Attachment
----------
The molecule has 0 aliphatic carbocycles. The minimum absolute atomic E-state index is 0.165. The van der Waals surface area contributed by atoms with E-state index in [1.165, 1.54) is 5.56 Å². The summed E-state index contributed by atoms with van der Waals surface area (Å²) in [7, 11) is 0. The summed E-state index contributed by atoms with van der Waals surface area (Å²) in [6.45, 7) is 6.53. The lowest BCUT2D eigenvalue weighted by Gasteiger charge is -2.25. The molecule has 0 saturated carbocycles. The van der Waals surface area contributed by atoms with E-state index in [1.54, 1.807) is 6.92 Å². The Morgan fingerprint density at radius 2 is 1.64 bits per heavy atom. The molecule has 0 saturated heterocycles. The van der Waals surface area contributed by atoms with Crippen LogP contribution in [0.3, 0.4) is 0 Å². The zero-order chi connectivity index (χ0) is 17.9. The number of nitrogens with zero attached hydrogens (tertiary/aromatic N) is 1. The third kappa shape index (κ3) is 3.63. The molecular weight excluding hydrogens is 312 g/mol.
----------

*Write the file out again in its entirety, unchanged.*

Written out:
The molecule has 0 aliphatic carbocycles. The minimum absolute atomic E-state index is 0.165. The van der Waals surface area contributed by atoms with E-state index in [1.165, 1.54) is 5.56 Å². The summed E-state index contributed by atoms with van der Waals surface area (Å²) in [7, 11) is 0. The summed E-state index contributed by atoms with van der Waals surface area (Å²) in [6.45, 7) is 6.53. The lowest BCUT2D eigenvalue weighted by Gasteiger charge is -2.25. The molecule has 0 saturated carbocycles. The van der Waals surface area contributed by atoms with E-state index in [1.54, 1.807) is 6.92 Å². The Morgan fingerprint density at radius 2 is 1.64 bits per heavy atom. The molecule has 0 saturated heterocycles. The van der Waals surface area contributed by atoms with Crippen LogP contribution in [0.3, 0.4) is 0 Å². The zero-order chi connectivity index (χ0) is 17.9. The number of nitrogens with zero attached hydrogens (tertiary/aromatic N) is 1. The third kappa shape index (κ3) is 3.63. The molecular weight excluding hydrogens is 312 g/mol.